This is often somewhere between 15 milliseconds and 40 milliseconds. We often set the release time of the compressor somewhere between 60 milliseconds and milliseconds. If the lead synth has a long attack and release you might want to give the compressor a lower ratio to keep a subtler dynamic sound.
With a long attack of the synth, the attack of the compressor can be shorter and with a softer knee. Same as with saw synths, only boost lead synths if it is really necessary. Boost frequencies around 1kHz to bring the synth more to the foreground.
Boost how to use city cash new york and company between 6kHz and 10kHz to enhance its brightness.
Reverb Depending on the style of the song, lead synths can sound great with some reverb. Sending the lead synth to the main reverb can give a bigger and more spacious feel to the track. A saw synth may be used as the lead in a track, but these versatile synths can also be used as support layers to fill out the frequency spectrum. Placement Saw synths are often used to give a song more body in the mid frequencies.
Especially when the saw synth is used to play the main chords throughout the song, it sounds great when placed in the center of the mix. When the saw synth is played for shorter instances or in higher keys with higher frequenciesthere is opportunity to experiment with placement on the sides of the mixing space.
EQ Cut Saw synths tend to get muddy very quickly, make sure to set a high-pass filter right before oh well whatever nevermind shirt key frequency to cut a way any unnecessary rumble. A rule of thumb here is to never have frequencies below Hz. Depending on the type, the saw synth can be rich in high frequencies. To prevent this from happening, set a low-pass filter at least somewhere between 10kHz and 14kHz.
This way the synth has still a sharp impact while you save space for your hi hats and crashes to come through cleanly. Compression Saw synths can have either a short- or a long attack and release.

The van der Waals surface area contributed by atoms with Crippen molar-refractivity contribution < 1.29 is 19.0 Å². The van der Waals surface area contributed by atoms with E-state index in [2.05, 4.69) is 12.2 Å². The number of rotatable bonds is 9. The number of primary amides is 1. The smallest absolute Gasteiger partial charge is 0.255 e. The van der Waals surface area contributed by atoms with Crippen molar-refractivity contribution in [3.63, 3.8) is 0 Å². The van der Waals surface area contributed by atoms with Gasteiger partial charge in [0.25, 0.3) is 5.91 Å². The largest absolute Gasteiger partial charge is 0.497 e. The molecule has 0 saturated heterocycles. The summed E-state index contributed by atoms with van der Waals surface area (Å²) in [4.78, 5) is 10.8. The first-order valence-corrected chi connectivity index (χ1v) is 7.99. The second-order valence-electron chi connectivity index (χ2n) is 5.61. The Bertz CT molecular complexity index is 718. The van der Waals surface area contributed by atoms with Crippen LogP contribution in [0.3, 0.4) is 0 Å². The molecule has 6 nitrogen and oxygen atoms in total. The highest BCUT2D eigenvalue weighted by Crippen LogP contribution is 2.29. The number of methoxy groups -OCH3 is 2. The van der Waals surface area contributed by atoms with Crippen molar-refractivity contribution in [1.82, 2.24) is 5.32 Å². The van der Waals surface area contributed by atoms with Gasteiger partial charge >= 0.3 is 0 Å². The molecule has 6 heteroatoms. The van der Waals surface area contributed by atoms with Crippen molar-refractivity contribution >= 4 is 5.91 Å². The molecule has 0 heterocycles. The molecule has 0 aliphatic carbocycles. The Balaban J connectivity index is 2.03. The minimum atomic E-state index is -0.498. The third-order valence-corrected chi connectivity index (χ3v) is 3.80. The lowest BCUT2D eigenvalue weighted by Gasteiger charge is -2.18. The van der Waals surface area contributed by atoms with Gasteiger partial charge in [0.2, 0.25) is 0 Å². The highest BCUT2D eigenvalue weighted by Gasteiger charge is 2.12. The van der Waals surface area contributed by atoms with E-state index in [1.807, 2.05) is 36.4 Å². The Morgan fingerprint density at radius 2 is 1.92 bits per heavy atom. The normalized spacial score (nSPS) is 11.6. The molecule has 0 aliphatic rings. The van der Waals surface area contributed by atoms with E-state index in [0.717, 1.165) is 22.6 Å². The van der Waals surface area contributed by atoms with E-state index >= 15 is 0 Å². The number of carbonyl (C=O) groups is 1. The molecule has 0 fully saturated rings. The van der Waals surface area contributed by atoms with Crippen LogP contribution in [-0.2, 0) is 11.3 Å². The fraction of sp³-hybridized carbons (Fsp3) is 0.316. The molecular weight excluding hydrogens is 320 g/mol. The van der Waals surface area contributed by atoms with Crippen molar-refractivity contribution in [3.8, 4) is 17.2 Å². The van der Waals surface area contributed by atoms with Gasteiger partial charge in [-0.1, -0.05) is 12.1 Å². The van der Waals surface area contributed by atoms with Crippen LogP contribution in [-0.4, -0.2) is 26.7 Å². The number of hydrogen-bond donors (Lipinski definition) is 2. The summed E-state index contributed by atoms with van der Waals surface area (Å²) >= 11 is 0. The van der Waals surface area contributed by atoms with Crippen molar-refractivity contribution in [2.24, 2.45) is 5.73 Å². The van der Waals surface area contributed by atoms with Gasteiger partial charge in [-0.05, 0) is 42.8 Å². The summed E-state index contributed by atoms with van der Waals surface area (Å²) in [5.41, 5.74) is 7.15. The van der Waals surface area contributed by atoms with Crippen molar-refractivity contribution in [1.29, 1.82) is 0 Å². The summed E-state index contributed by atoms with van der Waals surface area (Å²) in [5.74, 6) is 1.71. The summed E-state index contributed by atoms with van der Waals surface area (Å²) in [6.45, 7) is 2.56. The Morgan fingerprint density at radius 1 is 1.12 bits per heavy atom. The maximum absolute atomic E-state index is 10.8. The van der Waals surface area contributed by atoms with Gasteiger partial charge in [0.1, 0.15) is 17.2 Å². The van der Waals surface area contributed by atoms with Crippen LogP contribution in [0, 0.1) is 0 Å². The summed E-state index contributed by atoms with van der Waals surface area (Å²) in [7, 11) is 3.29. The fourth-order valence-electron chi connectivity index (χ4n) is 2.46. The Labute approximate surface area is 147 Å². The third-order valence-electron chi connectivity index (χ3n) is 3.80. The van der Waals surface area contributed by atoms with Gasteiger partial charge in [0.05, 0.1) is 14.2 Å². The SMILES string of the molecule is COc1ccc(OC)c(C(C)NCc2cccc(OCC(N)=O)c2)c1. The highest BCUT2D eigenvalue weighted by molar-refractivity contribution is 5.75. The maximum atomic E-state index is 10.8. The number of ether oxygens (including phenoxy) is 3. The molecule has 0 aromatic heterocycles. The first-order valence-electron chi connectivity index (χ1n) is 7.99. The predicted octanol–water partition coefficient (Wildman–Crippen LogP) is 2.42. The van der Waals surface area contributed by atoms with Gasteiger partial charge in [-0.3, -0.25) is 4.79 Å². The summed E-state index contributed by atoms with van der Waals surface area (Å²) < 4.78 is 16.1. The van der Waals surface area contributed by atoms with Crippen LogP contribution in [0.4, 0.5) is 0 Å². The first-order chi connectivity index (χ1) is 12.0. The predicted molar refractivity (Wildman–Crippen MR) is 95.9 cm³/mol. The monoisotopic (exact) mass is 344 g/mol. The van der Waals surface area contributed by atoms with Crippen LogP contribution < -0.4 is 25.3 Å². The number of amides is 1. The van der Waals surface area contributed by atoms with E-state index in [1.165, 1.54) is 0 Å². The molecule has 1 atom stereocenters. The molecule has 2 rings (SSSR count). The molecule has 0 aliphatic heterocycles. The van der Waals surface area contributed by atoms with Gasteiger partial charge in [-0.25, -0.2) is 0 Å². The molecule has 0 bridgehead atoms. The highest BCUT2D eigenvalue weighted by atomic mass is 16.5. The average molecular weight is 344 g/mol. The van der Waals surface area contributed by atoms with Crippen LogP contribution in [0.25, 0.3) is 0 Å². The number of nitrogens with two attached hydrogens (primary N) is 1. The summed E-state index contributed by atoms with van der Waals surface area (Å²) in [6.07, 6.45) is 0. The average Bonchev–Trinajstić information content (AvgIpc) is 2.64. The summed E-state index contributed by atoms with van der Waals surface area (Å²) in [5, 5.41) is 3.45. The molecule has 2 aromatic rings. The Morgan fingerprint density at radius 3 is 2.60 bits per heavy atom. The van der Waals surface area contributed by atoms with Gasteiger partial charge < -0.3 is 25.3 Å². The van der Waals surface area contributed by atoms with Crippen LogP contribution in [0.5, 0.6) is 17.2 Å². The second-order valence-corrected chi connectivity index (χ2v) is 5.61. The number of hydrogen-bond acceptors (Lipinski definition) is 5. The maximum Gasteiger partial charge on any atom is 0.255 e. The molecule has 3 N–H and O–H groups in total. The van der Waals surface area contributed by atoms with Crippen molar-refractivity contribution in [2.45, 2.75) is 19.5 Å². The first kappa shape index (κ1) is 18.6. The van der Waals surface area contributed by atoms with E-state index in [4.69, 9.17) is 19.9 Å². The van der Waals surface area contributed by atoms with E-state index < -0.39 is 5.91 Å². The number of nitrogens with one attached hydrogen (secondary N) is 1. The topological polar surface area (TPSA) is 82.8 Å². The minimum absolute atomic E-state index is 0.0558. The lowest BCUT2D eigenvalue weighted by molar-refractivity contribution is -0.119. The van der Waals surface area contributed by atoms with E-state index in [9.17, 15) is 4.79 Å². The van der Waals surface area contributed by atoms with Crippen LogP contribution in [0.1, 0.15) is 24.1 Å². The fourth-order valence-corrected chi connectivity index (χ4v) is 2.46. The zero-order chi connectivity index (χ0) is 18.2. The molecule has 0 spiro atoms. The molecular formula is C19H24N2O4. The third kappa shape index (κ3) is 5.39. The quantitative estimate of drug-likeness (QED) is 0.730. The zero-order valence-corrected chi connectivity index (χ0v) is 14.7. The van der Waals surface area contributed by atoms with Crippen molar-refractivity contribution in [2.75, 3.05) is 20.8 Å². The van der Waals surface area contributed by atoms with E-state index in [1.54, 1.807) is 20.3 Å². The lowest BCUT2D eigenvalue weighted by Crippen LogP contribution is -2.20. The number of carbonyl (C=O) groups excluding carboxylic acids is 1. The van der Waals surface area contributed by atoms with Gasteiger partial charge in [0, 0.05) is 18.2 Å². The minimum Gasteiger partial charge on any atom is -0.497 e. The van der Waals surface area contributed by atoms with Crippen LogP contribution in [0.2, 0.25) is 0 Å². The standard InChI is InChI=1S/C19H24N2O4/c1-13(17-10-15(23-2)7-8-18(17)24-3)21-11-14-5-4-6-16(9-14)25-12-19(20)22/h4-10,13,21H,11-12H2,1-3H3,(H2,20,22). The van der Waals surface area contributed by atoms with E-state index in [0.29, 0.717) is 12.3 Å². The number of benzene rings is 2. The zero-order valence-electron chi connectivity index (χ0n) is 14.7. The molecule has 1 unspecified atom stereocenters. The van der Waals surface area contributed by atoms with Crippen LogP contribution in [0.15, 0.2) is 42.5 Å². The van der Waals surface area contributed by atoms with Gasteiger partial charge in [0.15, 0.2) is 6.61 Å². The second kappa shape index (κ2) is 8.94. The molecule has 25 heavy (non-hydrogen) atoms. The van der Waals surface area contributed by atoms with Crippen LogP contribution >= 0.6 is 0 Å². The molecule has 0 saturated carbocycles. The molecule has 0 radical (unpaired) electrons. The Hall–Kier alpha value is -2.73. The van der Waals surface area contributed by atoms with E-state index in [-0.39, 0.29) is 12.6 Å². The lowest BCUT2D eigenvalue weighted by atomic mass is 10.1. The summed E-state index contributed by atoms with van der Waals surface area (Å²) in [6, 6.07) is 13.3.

If the attack of the synth is short, you can set the attack time of the compressor slightly after the attack time of the synth to give it a punchy impact. If the saw synth has a long attack and release you might want to give the compressor a lower ratio to keep a subtler dynamic sound.
EQ Boost Only boost saw synths if it is necessary. Boost frequencies between Hz and Hz to enhance the sound of a round, and full body. Boost frequencies between 6kHz and 10kHz to enhance the brightness of the saw synth. Reverb Be hesitant on giving saw synths reverb, they often have a big frequency range and easily clutter the reverb space. Placement Pluck synths are usually short in length. Therefore, they are rarely used to play the main chords of a song.
Because of their shortness, pluck synths can sound great on the sides of the mixing space. EQ Cut Set a high-pass filter right before the key frequency to prevent the mix from getting muddy.
This is especially important if you pan the pluck synth to the side of the mix. Pluck synths often need their higher frequencies to have their impact in the mix. Set a low-pass filter around 12kHz to allow this, while still keeping enough space for your hi-hats and crashes to come through cleanly.
Compression Generally, pluck synths have a short attack and a short release. It sounds great to set the attack time of the compressor after the attack time of the pluck synth to enhance the punch of the sound. This is often somewhere between 20 milliseconds and 40 milliseconds. The release time of the compressor can be short as well, between 35 milliseconds and milliseconds often sounds great. EQ Boost In some occasions you can boost between 5kHz and 10kHz to enhance the higher frequencies and make how to eq instruments in mixing pluck synth cut through the mix a little more.
Reverb If the song and mix allow, pluck synths can sound beautiful with a little reverb. Use the main reverb for this. Atmospheric synths do a great job at supporting the rest of the track, filling the frequency spectrum and stereo space nicely. Placement Atmospheric synths are used to create the atmosphere of a space that is not or cannot be created by reverb or by recording. These synths often have big frequency range and a wide stereo image.